Rehabilitation Unit

Suzzara, Italy

Rehabilitation Unit

Suzzara, Italy
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Molassiotis A.,University of Manchester | Molassiotis A.,Hong Kong Polytechnic University | Bardy J.,University of Manchester | Finnegan-John J.,King's College London | And 6 more authors.
Annals of Oncology | Year: 2013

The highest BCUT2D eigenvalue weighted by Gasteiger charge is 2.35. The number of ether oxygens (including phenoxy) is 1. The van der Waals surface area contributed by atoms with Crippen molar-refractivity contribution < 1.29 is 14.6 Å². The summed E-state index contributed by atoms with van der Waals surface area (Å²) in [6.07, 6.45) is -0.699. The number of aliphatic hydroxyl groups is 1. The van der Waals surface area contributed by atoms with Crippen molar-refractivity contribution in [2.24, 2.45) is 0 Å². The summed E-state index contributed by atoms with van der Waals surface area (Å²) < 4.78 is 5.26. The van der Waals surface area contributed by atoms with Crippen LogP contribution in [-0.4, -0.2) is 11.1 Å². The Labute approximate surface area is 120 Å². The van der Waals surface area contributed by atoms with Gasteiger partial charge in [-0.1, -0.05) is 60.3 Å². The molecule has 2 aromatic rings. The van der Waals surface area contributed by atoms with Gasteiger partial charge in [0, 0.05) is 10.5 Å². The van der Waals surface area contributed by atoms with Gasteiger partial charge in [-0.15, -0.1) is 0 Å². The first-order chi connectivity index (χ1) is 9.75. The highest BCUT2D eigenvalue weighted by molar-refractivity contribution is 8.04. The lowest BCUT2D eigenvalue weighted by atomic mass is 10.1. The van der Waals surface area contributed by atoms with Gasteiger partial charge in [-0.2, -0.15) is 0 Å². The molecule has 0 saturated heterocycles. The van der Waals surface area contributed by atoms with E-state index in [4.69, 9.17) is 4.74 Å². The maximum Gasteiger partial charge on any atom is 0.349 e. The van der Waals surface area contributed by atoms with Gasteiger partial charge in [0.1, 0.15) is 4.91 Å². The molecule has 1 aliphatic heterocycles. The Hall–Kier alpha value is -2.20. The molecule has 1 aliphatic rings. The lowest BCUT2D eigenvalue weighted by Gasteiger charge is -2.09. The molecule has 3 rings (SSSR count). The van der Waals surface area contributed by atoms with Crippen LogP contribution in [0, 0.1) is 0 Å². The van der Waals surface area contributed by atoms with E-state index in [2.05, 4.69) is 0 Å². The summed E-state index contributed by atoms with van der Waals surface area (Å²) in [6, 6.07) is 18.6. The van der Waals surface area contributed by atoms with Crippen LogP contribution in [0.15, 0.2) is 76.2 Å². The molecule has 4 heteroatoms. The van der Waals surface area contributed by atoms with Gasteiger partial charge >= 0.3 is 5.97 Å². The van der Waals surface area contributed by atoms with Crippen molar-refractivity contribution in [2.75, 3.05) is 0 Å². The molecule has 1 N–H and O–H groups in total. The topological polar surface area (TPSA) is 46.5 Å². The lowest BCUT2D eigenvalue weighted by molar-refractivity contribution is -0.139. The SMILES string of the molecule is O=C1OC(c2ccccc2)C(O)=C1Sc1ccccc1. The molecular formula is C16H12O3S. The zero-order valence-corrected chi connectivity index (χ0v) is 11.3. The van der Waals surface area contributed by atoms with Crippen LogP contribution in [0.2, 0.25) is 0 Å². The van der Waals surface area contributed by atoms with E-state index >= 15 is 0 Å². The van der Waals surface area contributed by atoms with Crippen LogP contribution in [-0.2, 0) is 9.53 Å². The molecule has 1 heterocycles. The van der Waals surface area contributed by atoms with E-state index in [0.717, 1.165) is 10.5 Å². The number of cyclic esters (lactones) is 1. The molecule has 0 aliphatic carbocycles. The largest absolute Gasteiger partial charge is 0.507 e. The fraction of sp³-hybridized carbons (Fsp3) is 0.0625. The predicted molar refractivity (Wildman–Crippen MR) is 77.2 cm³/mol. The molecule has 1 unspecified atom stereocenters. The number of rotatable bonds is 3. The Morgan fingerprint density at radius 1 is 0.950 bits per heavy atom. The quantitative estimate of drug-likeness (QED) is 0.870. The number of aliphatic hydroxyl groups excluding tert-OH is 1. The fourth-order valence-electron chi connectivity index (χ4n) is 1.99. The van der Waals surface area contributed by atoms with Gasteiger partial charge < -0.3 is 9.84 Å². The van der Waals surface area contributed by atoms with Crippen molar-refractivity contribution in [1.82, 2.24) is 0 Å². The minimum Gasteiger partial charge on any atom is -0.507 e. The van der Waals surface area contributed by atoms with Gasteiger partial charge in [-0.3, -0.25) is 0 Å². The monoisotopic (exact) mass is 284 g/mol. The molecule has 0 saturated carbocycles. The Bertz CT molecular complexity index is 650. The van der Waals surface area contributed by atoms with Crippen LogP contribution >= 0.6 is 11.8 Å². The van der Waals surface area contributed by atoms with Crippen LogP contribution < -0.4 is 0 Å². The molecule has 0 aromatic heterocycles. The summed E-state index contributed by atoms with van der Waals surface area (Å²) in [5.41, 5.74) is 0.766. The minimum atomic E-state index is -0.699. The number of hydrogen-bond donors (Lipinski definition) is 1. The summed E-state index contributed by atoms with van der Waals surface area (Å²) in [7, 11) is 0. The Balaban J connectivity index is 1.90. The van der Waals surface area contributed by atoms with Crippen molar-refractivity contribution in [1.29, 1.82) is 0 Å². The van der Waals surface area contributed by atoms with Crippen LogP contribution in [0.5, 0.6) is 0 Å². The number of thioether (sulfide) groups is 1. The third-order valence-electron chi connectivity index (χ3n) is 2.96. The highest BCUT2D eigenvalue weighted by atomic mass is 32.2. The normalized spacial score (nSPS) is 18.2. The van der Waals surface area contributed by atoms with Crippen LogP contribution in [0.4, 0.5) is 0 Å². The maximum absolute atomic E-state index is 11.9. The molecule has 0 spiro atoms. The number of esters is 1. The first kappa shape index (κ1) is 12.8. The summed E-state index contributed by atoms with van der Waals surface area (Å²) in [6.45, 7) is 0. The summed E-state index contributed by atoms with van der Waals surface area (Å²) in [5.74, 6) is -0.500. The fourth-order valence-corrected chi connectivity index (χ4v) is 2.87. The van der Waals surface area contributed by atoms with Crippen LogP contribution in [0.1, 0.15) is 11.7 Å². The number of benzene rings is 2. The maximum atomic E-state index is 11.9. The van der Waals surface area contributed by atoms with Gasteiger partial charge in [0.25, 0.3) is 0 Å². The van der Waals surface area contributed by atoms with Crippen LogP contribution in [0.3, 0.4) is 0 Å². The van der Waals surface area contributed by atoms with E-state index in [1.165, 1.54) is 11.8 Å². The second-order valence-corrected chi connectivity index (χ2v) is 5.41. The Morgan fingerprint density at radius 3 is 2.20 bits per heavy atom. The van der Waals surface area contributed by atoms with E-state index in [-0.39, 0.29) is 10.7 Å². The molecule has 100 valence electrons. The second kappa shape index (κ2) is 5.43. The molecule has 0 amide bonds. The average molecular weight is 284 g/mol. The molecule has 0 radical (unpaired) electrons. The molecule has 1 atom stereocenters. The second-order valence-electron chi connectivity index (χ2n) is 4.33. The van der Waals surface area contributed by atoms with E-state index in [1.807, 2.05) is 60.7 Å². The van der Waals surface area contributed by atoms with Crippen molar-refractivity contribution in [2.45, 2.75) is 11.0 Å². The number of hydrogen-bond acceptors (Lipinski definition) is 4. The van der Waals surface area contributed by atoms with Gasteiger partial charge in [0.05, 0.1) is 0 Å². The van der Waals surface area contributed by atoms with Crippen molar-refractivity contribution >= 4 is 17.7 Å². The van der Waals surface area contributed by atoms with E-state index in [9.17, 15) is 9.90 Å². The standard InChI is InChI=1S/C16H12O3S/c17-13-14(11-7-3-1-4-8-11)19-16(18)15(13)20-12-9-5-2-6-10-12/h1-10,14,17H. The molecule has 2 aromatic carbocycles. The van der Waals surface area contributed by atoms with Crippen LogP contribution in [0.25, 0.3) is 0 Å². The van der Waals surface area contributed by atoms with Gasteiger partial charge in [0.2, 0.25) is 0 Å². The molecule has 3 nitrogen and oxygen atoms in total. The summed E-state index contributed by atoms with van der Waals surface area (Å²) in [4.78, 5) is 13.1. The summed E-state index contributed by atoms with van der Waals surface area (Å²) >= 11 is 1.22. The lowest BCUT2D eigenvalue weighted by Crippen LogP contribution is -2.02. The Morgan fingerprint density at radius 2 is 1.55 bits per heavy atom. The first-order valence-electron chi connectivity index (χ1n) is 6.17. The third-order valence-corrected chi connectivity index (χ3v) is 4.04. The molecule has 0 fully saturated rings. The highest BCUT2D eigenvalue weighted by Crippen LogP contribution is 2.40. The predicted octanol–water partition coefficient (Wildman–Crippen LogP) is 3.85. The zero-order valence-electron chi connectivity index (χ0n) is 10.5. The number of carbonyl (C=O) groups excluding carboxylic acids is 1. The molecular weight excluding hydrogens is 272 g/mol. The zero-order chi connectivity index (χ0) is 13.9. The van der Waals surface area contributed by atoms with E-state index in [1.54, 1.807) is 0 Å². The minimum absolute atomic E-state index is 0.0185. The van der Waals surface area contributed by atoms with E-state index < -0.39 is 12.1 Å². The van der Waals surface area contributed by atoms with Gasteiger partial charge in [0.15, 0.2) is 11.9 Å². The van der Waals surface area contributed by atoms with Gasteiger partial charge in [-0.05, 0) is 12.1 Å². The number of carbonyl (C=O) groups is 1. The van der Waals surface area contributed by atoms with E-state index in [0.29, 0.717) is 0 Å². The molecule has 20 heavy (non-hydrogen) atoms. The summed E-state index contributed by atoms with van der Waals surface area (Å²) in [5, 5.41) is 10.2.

Background: Maintenance acupuncture is advocated by clinicians after successful clinic-based acupuncture. We aimed to assess the effectiveness of maintenance acupuncture in the management of cancer-related fatigue (CRF); treatment delivered by therapists or self-acupuncture/self-needling was compared with no maintenance treatment. Methods: Breast cancer patients who participated in a randomized trial of acupuncture for CRF management (reported elsewhere) were re-randomized to receive an additional four acupuncturist-delivered weekly sessions; four self-administered weekly acupuncture sessions (self-needling); or no acupuncture. Primary outcome was general fatigue (Multidimensional Fatigue Inventory). Mood, quality of life and safety were also assessed. Results: In total, 197 patients were re-randomized, with 65 to therapist-delivered sessions, 67 to self-acupuncture/ self-needling and 65 to no further acupuncture. Primary outcome scores were equivalent between the therapistdelivered acupuncture and self-acupuncture (P > 0.05). A non-significant trend in improving fatigue was observed at the end of 4 weeks in the combined acupuncture arms (P = 0.07). There was no impact on mood or quality of life of the further acupuncture sessions at 18 weeks beyond the improvement observed in initial trial. Conclusion: Self-acupuncture is an acceptable, feasible and safe maintenance treatment for patients with CRF. However, overall, maintenance acupuncture did not yield important improvements beyond those observed after an initial clinic-based course of acupuncture. © The Author 2013. Published by Oxford University Press on behalf of the European Society for Medical Oncology. All rights reserved.